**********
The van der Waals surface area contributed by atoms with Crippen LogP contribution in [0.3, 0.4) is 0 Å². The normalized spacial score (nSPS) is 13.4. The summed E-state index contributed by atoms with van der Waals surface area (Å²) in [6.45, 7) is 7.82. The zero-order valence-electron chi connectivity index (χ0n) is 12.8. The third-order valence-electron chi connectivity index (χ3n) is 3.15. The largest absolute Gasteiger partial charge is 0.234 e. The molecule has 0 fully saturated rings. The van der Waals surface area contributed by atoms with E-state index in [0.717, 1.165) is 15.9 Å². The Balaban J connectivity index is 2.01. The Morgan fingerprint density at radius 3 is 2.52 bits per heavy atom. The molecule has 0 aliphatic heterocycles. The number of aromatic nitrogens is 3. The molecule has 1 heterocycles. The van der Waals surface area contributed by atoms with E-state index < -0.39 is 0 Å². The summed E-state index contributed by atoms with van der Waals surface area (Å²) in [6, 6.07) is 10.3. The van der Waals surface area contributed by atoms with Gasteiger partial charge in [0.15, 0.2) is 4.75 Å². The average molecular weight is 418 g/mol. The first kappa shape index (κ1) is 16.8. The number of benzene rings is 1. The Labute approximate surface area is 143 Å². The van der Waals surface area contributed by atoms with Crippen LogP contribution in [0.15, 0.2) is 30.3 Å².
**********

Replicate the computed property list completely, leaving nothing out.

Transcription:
The van der Waals surface area contributed by atoms with Crippen LogP contribution in [0.3, 0.4) is 0 Å². The normalized spacial score (nSPS) is 13.4. The summed E-state index contributed by atoms with van der Waals surface area (Å²) in [6.45, 7) is 7.82. The zero-order valence-electron chi connectivity index (χ0n) is 12.8. The third-order valence-electron chi connectivity index (χ3n) is 3.15. The largest absolute Gasteiger partial charge is 0.234 e. The molecule has 0 fully saturated rings. The van der Waals surface area contributed by atoms with E-state index in [0.717, 1.165) is 15.9 Å². The Balaban J connectivity index is 2.01. The Morgan fingerprint density at radius 3 is 2.52 bits per heavy atom. The molecule has 0 aliphatic heterocycles. The number of aromatic nitrogens is 3. The molecule has 1 heterocycles. The van der Waals surface area contributed by atoms with E-state index < -0.39 is 0 Å². The summed E-state index contributed by atoms with van der Waals surface area (Å²) in [6, 6.07) is 10.3. The van der Waals surface area contributed by atoms with Gasteiger partial charge in [0.15, 0.2) is 4.75 Å². The average molecular weight is 418 g/mol. The first kappa shape index (κ1) is 16.8. The number of benzene rings is 1. The Labute approximate surface area is 143 Å². The van der Waals surface area contributed by atoms with Crippen LogP contribution in [0.15, 0.2) is 30.3 Å².